Provided by: dpkg-dev_1.18.4ubuntu1_all bug

NAME

       dpkg-buildflags - returns build flags to use during package build

SYNOPSIS

       dpkg-buildflags [option...] [command]

DESCRIPTION

       dpkg-buildflags  is  a  tool  to  retrieve compilation flags to use during build of Debian
       packages.  The default flags are defined by the vendor but they can be  extended/overriden
       in several ways:

       1.     system-wide with /etc/dpkg/buildflags.conf;

       2.     for    the    current   user   with   $XDG_CONFIG_HOME/dpkg/buildflags.conf   where
              $XDG_CONFIG_HOME defaults to $HOME/.config;

       3.     temporarily by the user with environment variables (see section ENVIRONMENT);

       4.     dynamically  by  the  package  maintainer  with  environment  variables   set   via
              debian/rules (see section ENVIRONMENT).

       The configuration files can contain two types of directives:

       SET flag value
              Override the flag named flag to have the value value.

       STRIP flag value
              Strip from the flag named flag all the build flags listed in value.

       APPEND flag value
              Extend  the  flag  named  flag by appending the options given in value.  A space is
              prepended to the appended value if the flag's current value is non-empty.

       PREPEND flag value
              Extend the flag named flag by prepending the options given in value.   A  space  is
              appended to the prepended value if the flag's current value is non-empty.

       The  configuration  files  can  contain  comments on lines starting with a hash (#). Empty
       lines are also ignored.

COMMANDS

       --dump Print to standard output all compilation flags and their values. It prints one flag
              per  line  separated  from  its  value by an equal sign (“flag=value”). This is the
              default action.

       --list Print the list of flags supported by the current vendor (one  per  line).  See  the
              SUPPORTED FLAGS section for more information about them.

       --status
              Display   any   information  that  can  be  useful  to  explain  the  behaviour  of
              dpkg-buildflags  (since  dpkg  1.16.5):  relevant  environment  variables,  current
              vendor,  state  of all feature flags.  Also print the resulting compiler flags with
              their origin.

              This is intended to be run from debian/rules, so that the build log keeps  a  clear
              trace  of  the build flags used. This can be useful to diagnose problems related to
              them.

       --export=format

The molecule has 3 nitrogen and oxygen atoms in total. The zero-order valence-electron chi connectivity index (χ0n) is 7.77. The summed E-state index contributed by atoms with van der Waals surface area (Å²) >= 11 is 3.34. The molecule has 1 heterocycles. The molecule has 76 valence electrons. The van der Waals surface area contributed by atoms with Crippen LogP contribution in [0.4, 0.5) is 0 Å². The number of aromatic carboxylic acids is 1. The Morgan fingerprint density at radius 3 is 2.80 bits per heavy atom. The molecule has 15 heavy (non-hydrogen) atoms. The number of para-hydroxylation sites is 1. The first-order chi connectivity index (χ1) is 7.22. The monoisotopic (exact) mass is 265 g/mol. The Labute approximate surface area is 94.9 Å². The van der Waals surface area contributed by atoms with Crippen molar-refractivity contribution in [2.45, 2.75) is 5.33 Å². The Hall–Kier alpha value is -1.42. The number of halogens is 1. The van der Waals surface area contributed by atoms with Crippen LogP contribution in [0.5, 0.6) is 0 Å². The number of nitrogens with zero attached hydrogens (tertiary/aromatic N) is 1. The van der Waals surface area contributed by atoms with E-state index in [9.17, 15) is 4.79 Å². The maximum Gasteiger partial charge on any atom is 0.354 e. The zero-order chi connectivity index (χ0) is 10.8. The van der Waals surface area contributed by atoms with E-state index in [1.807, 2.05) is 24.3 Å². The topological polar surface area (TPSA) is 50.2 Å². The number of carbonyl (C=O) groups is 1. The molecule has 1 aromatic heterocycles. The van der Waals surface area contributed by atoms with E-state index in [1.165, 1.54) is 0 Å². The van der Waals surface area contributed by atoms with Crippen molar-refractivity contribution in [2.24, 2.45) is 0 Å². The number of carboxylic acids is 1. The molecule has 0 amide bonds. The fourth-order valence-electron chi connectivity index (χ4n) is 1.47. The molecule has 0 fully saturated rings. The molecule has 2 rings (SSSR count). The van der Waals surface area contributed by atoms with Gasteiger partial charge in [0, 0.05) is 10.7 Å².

Print to standard output commands that can be used to export  all  the  compilation
              flags  for  some  particular tool. If the format value is not given, sh is assumed.
              Only compilation flags starting with an upper case character are  included,  others
              are assumed to not be suitable for the environment. Supported formats:

              sh     Shell  commands  to  set  and  export  all  the  compilation  flags  in  the
                     environment. The  flag  values  are  quoted  so  the  output  is  ready  for
                     evaluation by a shell.

              cmdline
                     Arguments  to  pass  to  a  build  program's  command  line  to  use all the
                     compilation flags (since dpkg 1.17.0). The flag values are quoted  in  shell
                     syntax.

              configure
                     This is a legacy alias for cmdline.

              make   Make  directives  to  set  and  export  all  the  compilation  flags  in the
                     environment. Output can be written to  a  makefile  fragment  and  evaluated
                     using an include directive.

       --get flag
              Print  the  value of the flag on standard output. Exits with 0 if the flag is known
              otherwise exits with 1.

       --origin flag
              Print the origin of the value that is returned by --get. Exits with 0 if  the  flag
              is known otherwise exits with 1. The origin can be one of the following values:

              vendor the original flag set by the vendor is returned;

              system the flag is set/modified by a system-wide configuration;

              user   the flag is set/modified by a user-specific configuration;

              env    the flag is set/modified by an environment-specific configuration.

       --query-features area
              Print  the  features  enabled  for  a  given  area  (since  dpkg 1.16.2).  The only
              currently recognized areas on Debian and derivatives are qa, reproducible, sanitize
              and hardening, see the FEATURE AREAS section for more details.  Exits with 0 if the
              area is known otherwise exits with 1.

              The output is in RFC822 format, with one section per feature.  For example:

                Feature: pie
                Enabled: no

                Feature: stackprotector
                Enabled: yes

       --help Show the usage message and exit.

       --version
              Show the version and exit.

SUPPORTED FLAGS

       CFLAGS Options for the C compiler. The default value set by the vendor includes -g and the
              default   optimization   level  (-O2  usually,  or  -O0  if  the  DEB_BUILD_OPTIONS
              environment variable defines noopt).

       CPPFLAGS
              Options for the C preprocessor. Default value: empty.

       CXXFLAGS
              Options for the C++ compiler. Same as CFLAGS.

       OBJCFLAGS
              Options for the Objective C compiler. Same as CFLAGS.

       OBJCXXFLAGS
              Options for the Objective C++ compiler. Same as CXXFLAGS.

       GCJFLAGS
              Options for the GNU Java compiler (gcj). A subset of CFLAGS.

       FFLAGS Options for the Fortran 77 compiler. A subset of CFLAGS.

       FCFLAGS
              Options for the Fortran 9x compiler. Same as FFLAGS.

       LDFLAGS
              Options passed to the compiler when linking executables or shared objects  (if  the
              linker  is called directly, then -Wl and , have to be stripped from these options).
              Default value: empty.